Next we meet elementary students trying to get to school, headmasters trying to get pupils into classrooms and the Israeli military arbitrarily imposing another curfew, creating chaos in the street, fueling anger instead of learning. These very streets and roads, the location of so many violent actions Levin describes in a report entitled “Road Rage,” become the instruments of land theft, the prison boundaries of physical movement and the permanent borders which preclude a contiguous Palestine from ever being formed. The ongoing destruction of land, villages and family life to make way for Israel’s wall, Levin shows in his twelfth essay, is but more Israeli violence in a form of economic and social terrorism that ratchets up the repression of Palestinians who just want to get their kids to school each day.
The occupation is collective violence, according to Levin, a never-ending series of personal and community harassments, embarrassments, restrictions and fear. “Getting in the way”—his preferred method of nonviolent resistance intervention—is fraught with risk but he does it anyway. When a twenty-something-year-old soldier arbitrarily denied a woman’s permission to pass a checkpoint despite her possession of all necessary papers showing her medical need, Levin went to work. Repeatedly questioning the mean-spirited orders did not endear him to the soldier or the military authorities he insisted be called in.
This time, at least, neither he nor his camera was hurt as they had been before. It did, however, mean the world to the woman trying to get to Bethlehem to see a doctor for an appointment made weeks in advance. Levin’s interference on her behalf allowed her to get to her appointment—and Israel’s security was never in jeopardy. All Levin used was words.
Nonviolence, Levin demonstrates, is not passive but active, something one does. Nonviolence is a belief, but also a practice. Thus, when the Bush administration began its mission to spread freedom to Iraq using military violence, Levin readied his armament of words and self. With his wife and a small delegation of like-minded practitioners of nonviolence, their Christian Peacemaker team went to Iraq. Levin’s reports of the U.S. invasion of Iraq included in West Bank Diary rip open the question of whose violence is good and whose violence is bad—as if you could tell the difference. The Iraqis speaking to us via his reports tell of curfews, land confiscation for military purposes, checkpoints, no water, no electricity and no access to medical care—to say nothing of exploding bombs. One frustrated onlooker, unimpressed by the U.S. mission of freedom, surveyed the destruction of Baghdad and asked Levin, “What is the point of free speech if nobody listens?"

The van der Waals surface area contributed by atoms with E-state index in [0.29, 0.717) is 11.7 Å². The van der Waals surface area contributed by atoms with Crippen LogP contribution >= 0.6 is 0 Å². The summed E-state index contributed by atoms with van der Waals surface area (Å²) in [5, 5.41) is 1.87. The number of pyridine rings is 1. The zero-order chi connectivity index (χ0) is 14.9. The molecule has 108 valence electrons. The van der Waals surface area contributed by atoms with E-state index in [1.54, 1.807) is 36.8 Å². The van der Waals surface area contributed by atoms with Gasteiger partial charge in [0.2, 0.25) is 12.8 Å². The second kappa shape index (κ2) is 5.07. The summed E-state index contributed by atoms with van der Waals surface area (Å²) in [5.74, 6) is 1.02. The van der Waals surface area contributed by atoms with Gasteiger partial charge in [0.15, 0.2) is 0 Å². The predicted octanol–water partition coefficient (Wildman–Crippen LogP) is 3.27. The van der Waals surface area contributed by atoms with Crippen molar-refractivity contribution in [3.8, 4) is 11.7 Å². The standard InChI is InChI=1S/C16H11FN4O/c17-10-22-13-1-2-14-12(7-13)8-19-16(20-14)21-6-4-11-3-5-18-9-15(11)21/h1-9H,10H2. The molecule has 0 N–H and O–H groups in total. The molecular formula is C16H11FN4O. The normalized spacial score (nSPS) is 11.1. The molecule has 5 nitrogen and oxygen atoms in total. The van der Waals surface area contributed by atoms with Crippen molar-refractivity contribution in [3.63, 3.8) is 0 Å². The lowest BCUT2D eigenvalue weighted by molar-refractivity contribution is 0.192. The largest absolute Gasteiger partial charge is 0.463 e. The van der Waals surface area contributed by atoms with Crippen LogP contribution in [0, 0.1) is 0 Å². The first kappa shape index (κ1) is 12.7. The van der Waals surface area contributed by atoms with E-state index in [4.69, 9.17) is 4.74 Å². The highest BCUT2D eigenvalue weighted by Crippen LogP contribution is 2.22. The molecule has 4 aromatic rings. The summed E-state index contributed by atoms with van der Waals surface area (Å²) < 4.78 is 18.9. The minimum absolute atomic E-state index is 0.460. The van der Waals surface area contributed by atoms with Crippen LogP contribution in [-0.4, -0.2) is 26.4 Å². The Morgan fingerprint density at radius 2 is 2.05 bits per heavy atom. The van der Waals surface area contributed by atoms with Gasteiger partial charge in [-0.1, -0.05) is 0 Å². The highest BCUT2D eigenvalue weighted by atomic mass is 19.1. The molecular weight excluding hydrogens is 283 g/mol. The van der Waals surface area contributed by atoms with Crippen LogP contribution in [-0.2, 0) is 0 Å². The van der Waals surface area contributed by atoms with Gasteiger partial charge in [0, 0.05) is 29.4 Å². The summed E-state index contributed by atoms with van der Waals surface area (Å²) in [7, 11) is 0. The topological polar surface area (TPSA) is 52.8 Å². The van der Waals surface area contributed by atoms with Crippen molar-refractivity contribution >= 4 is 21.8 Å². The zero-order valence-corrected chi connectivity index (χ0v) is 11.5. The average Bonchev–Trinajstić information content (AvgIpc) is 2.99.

Upon their return to the West Bank a few weeks later, Levin reports finding the situation has worsened. Settler violence has increased, a farmer weeps for his field blocked from his tending, and the chronic traumatic stress syndrome runs especially rampant in the children. The military raids continue unabated with no end in sight. Hebron remains a flash point for extremists and violence from every side. Levin chronicles this agonizing existence using words to challenge us to act for justice and peace. Then he meets Mordechai Vanunu, an Israeli practitioner of nonviolence who confirmed the existence of Israel’s nuclear military arsenal. Recently released from 18 years of Israeli prison, 11 of which were spent in solitary confinement, Vanunu describes his trek from atheism to a Christian faith, his view of his Jewish heritage and his devotion to the practice of nonviolence at the expense of his own freedom in his beloved country.
Levin leaves us with a promise of more reports to come. He is skeptical that true Palestinian freedom can be achieved given the continued violent Israeli occupation supported by U.S. policy and funding. In one essay he describes children and their discouraged teachers and worried parents as “Dying Stones” in an ironic reference to religious tourists who swarm over rocks and fossils of another era in a quest to touch holy relics of their faith, while ignoring the plight of the people of Palestine, quaintly known as the living stones of the Holy Land. Levin’s indictment is succinct: “Dying Stones are the norm here now—the defenseless children and adults in both Palestine and Israel who have become the predictable and unwilling victims of the no-end-in-sight violence, of the vicious cycle of resistance, oppression and inevitable revenge by both the oppressor and the oppressed.”
As he continues his nonviolence advocacy for the freedom of the Palestinian people, Levin tells us to “please stay tuned.” Sadly, we will.